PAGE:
“Thirty-five years ago, the United States had virtually no laws in place to protect the environment. Private individuals, industry and governments could burn into the air, pump into the water, or dump onto the ground virtually anything – with impunity. Some of my proudest achievements during my service in Congress are having played a part in writing some landmark environmental protection statutes.” – John D. Dingell

The Detroit Free Press named Congressman Dingell a “2011 Michigan Green Leader” in recognition of his continued hard work and leadership on issues relating to the environment. Indeed, Dingell’s commitment to preserving and improving America’s natural resources have made him the preeminent voice in the fight to protect and improve our environment.

As an architect of the 1972 Clean Water Act Congressman Dingell was appalled that the waters of this country were treated as little more than open sewers. Industry and government were free to pollute with impunity, and our nation’s waterways, the health of its people and the lives of fish and wildlife suffered tremendously. The Clean Water Act changed all this. Now some 30 years later, America’s waters are safer and the rate of wetlands loss has declined by 75 percent.

With the passage of the Dingell-authored Endangered Species Act 30 years ago, America became the first nation in the history of the world to say that extinction caused by human neglect and interference is not acceptable. Because of this law – the manatees and cutthroat trout continue to swim, the grey wolf and the grizzly bear continue to prowl, but without the Endangered Species Act, they would all certainly be gone.

The Congressman also wrote National Environmental Policy Act, known as NEPA. Often called the Magna Carta of environmental law, it requires that the government look before it leaps. The law assures that federal agencies weigh the environmental consequences of development projects before they are undertaken.

One of the Congressman’s most enduring efforts to protect the environment can be found along the Southeastern Michigan coastline – in the Detroit International Wildlife Refuge. The Congressman’s effort made the Refuge a reality in December 2001. The first international wildlife refuge in North America, the Detroit International Wildlife Refuge is conserving, protecting, and restoring habitat for 29 species of waterfowl, 65 kinds of fish and 300 species of migratory birds.

As Chairman of the Committee on Energy and Commerce Dingell opened the door for legislation to curb Global Warming and led the Committee in passing regulations that would remove more than 10.4 billion tons of carbon dioxide from the atmosphere, an amount equal to the annual emissions of all cars on the road in America today. Now Chairman Emeritus of the Committee, he has valuable input on legislation in the works to reduce carbon dioxide and other greenhouse gas emissions by 80 percent by 2050.

Other environmental and energy issues that Congressman Dingell continues to work on include: Safe Drinking Water, Leaking Underground Storage Tanks, Superfund, the Clean Air Act and Solid Waste. In 2007 Congressman Dingell passed legislation giving states more control over the importation of municipal solid waste, including that which comes from Canada.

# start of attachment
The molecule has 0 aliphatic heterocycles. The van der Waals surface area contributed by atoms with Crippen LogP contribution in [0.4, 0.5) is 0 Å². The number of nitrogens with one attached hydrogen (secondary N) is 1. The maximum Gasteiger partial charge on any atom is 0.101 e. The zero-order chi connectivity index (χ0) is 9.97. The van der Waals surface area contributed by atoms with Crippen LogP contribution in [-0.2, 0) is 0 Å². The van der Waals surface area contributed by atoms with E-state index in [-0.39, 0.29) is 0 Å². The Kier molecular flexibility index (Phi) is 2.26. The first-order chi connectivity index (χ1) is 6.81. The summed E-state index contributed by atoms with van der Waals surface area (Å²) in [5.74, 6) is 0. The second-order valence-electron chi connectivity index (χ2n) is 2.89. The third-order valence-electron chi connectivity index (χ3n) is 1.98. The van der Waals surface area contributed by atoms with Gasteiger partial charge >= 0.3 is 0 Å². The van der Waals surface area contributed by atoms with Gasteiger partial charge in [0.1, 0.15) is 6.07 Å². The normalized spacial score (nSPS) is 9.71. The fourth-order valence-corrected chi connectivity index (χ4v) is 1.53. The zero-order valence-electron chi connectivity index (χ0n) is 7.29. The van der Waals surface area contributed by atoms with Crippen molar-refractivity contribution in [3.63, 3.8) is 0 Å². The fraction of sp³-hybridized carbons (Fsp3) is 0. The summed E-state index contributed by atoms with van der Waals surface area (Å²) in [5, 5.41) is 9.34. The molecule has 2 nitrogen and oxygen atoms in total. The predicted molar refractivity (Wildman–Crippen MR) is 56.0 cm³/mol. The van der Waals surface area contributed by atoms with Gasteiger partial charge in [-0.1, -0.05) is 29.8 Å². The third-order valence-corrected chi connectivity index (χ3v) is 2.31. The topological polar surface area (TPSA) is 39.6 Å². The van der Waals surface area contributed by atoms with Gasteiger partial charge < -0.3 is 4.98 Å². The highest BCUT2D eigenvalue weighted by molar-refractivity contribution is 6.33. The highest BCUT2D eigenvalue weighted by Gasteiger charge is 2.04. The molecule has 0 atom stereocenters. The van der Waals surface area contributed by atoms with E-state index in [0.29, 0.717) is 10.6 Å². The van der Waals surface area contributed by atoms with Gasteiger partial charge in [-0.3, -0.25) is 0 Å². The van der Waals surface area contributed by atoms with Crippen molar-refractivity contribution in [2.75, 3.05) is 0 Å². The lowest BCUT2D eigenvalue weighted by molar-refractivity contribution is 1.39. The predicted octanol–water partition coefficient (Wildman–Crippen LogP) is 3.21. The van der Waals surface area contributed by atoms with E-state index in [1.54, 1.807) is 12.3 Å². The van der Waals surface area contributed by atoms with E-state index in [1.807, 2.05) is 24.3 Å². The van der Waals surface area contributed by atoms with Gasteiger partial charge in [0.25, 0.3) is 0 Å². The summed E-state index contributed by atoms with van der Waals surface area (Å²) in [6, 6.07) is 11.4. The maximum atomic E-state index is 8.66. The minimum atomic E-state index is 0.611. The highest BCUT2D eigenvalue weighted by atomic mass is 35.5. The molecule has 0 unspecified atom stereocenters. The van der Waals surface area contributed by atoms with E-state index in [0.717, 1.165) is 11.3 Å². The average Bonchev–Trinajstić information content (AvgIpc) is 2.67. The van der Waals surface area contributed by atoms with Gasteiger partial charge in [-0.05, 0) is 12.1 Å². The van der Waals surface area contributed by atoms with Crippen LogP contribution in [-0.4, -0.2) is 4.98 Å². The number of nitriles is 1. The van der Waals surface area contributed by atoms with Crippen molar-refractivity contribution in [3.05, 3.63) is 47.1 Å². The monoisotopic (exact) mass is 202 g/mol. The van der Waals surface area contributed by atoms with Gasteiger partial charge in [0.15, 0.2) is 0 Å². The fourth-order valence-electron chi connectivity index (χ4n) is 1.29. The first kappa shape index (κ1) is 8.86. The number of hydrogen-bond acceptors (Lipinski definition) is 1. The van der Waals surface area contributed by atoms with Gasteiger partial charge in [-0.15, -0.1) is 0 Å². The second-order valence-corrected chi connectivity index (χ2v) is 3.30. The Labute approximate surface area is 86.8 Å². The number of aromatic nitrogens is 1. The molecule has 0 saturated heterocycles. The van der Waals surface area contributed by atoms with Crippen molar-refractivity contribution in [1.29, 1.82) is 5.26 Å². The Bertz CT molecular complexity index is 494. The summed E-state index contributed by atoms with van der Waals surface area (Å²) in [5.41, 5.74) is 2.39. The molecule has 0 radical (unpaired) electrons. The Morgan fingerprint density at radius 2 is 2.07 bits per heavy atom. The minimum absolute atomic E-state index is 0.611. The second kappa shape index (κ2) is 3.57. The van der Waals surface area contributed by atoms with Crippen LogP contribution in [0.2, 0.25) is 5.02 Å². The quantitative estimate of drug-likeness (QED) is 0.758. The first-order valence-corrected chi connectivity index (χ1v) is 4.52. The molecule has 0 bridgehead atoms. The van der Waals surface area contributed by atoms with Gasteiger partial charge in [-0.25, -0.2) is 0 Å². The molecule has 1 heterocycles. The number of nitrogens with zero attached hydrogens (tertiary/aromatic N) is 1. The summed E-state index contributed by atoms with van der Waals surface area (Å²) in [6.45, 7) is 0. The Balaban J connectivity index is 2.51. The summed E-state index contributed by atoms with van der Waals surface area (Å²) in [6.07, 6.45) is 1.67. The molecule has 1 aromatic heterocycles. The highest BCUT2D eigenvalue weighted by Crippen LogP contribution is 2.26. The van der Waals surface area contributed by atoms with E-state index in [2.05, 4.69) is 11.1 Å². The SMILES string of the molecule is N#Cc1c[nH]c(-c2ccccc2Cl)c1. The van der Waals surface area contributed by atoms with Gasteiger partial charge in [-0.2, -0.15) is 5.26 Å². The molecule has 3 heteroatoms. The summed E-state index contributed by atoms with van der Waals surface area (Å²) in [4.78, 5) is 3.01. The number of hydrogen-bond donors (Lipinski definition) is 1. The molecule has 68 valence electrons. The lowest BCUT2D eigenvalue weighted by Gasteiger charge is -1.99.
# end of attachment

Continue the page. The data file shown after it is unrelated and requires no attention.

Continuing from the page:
John Dingell has authored, coauthored or played an integral role in many of this nation’s most premier environmental and conservation laws, including:

  • The National Environment Policy Act
  • Detroit International Wildlife Refuge Establishment Act 2001
  • Endangered Species Act
  • The Small Business Liability Relief and Brownfields Revitalization Act of 2001
  • Superfund Amendments and Reauthorization Act of 1986, which includes Community Right to Know
  • Hazardous and Solid Waste Amendments of 1984
  • Clean Air Act of 1990
  • Lead Exposure Reduction provisions ( Title IV) of the Toxic Substance Control Act 1992 which required lead based paint disclosure provisions to protect young children
  • Safe Drinking Water Act Amendments 1986 and 1996
  • Federal Facility Compliance Act 1992
  • Pollution Prevention Act 1990
  • Criminal Enforcement Program at EPA including allowing criminal investigators to have full enforcement powers, 1988
  • Conservation and Reinvestment Act of 2000 which led to large increases in funding for fish and wildlife conservation programs and tens of millions of dollars annually for the state of Michigan.
  • Energy Policy Act of 1992, including provisions for alternative fuels, renewable energies
  • Hazardous Materials Transportation Act Amendments of 1994
  • Energy Policy and Conservation Act of 1975 (including Automobile Fuel Economy standards)
  • Energy Conservation and Policy Act of 1976
  • National Energy Conservation Policy Act of 1978 (including energy efficiency standards for appliances, weatherization grants for homes, and Federal building conservation requirements)
  • National Wildlife Refuge Administration Act
  • Pacific Northwest Electric Power, Planning and Conservation Act (environmental provisions)
  • Marine Mammal Protection Act
  • Anadromous Fish Act
  • Fish and Wildlife Coordination Act
  • Community Environmental Response Facilitation Act, 1992
  • Drinking Water Security and Safety, Title IV of the Public Health Security and Bioterrorism of 2001, passed House.
  • Electric Consumer Protection Act of 1986